Custom IC Design: They Call This Progress?

Integration of digital and analog blocks still problematic; different tools, different languages, different perspectives.


By Ed Sperling

For decades, analog and digital engineers have lived in completely separate worlds. The lines are blurring between those worlds, though, in complex SoCs. So far, the transition has been difficult, and most engineers predict it will get worse at future process nodes.

The basic problem is that each world has functioned independently of the other from the start. They use different tools, they work on different schedules and they generally think about problems from a different vantage point. There are some very good reasons for this. In the digital realm, designs typically last only a year or two. In pure analog, they can last a decade, with a major emphasis on having a specification that’s performance tuned to be just a notch better than the competition.

“These have been two very distinct markets,” said Ed Lechner, director of product marketing for custom design at Synopsys. “One is for standard analog parts, which is the world of Linear, Analog Devices and Fairchild. Their most popular node is 180nm and they tune for maximum performance. At the other end of the spectrum are the digital engineers who are working at 32nm and 45nm. They’re willing to forgo getting maximum performance for a quick and dirty solution so they can get the product out the door in time for the Christmas season.”

But pushing down to the leading edge of Moore’s Law also has opened up an enormous amount of real estate. That creates the opportunity to shrink a bill of materials, and therefore the cost, by combining functions that formerly were on multiple chips into a single chip. This is where analog meets digital, and the relationship—uneasy at a distance—is becoming even rockier when both functions are being forced to work in sync on the same development schedule.

Linda Fosler, marketing director in Mentor Graphics’ deep submicron division, just returned from a European tour where she met with 10 of Mentor’s top customers there. She said those companies want to be able to design mixed signal chips in the same time frame as digital chips and without having to boost the number of engineers to get the job done on schedule.

“One problem we’ve heard is that respins have made companies late to market, which is very costly to them,” Fosler said. “The problem is that the interface between the analog and digital blocks is not tested until the last minute because these teams aren’t working together. The industry needs to address implementation effects—basically the parasitics—of what affects the final qualification of silicon. It must be dealt with iteratively at the layout and schematic level, and built into the tools. We also have to build more intelligent manufacturing awareness into the tools.”

Failure to communicate

The fact that engineering teams are spread out around the globe doesn’t help matters. Even when analog and digital engineers are locked in the same building, they tend not to talk to each other. But none of the tools for developing chips have been constructed to deal with collaboration between teams, which is why most design is done in discrete units defined by the chip architects.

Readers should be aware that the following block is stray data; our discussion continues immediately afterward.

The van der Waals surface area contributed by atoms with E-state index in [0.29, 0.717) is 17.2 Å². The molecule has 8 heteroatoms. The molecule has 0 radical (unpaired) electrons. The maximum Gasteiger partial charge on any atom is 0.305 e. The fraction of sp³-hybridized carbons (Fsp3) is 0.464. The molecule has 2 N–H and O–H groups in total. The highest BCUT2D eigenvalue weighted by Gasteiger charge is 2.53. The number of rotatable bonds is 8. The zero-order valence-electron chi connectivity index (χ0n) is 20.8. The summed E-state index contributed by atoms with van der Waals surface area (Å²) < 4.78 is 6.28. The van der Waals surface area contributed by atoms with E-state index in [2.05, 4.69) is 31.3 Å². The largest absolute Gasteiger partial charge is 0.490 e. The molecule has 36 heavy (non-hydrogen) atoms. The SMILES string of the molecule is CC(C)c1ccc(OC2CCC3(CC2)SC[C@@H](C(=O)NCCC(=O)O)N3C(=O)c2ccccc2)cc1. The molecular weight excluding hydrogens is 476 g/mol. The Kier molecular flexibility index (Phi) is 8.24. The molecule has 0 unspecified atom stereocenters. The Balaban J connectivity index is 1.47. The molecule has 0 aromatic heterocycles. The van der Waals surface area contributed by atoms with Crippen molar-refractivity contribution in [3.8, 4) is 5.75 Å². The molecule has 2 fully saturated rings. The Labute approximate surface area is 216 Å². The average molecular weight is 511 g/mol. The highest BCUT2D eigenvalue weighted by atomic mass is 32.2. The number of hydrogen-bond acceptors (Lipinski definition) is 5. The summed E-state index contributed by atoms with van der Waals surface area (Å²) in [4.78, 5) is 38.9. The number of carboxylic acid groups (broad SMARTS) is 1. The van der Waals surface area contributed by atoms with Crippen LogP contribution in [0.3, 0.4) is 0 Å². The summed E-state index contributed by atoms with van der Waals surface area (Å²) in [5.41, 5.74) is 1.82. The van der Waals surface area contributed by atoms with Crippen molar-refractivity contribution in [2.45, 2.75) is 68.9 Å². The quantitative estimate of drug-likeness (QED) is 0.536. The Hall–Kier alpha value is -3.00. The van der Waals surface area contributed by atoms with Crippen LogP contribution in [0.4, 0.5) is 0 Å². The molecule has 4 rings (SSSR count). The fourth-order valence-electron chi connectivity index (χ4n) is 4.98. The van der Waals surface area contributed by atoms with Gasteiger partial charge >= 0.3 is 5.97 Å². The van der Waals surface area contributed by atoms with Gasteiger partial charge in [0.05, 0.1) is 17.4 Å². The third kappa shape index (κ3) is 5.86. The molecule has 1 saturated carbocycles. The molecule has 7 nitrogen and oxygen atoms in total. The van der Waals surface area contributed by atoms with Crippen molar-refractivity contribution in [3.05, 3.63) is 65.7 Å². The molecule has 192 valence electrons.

The problem is that in a mixed signal chip, it’s not just the teams that have to communicate. What they’re developing has to work well together, too.

“We’ve heard from some customers that to complete a chip in a compressed schedule, they tape out on tapeout day, whether they’ve finished the simulation or not,” said Bradley Geden, product marketing manager for AMS circuit simulation at Synopsys. “This is what causes re-spins. What’s needed is a formal methodology with sufficient verification and sufficient coverage in an AMS block.”

So far, that methodology doesn’t exist. Nevertheless, the amount of mixed signal content shows no sign of decreasing. Even with digital components there is growing analog content.

“As soon as you add analog onto a chip, the chance of respins increases three times,” said Mar Hershenson, vice president of product development in Magma’s custom design business unit. The schedule is more complex and the tools allow us to put more content on a chip. But they need to work much better. A lot of companies complain they don’t have enough analog designers, but the digital people and the analog people don’t speak the same language and they don’t have the same tools. When it comes time to integrate, that’s where the problem begins.”

Nevertheless, she said the real selling point for mixed signal chips is integration. The less work the customer has to do to integrate those functions, the more attractive a company’s technology looks.


Most tools vendors see mixed signal as an opportunity. They recognize that analog will never be completely automated because some functions will always be customized for a specific chip. But it can at least be enabled and integrated better into the complex design process that includes both digital and analog.

This becomes particularly important as analog engineers are forced to fit into digital design schedules. Getting a design out the door, relatively bug free and on schedule has been achievable so far primarily by ramping up the number of engineers working on those chips. There’s a bundle of money available to the tools vendors that can reduce that pain, and the race is already well under way.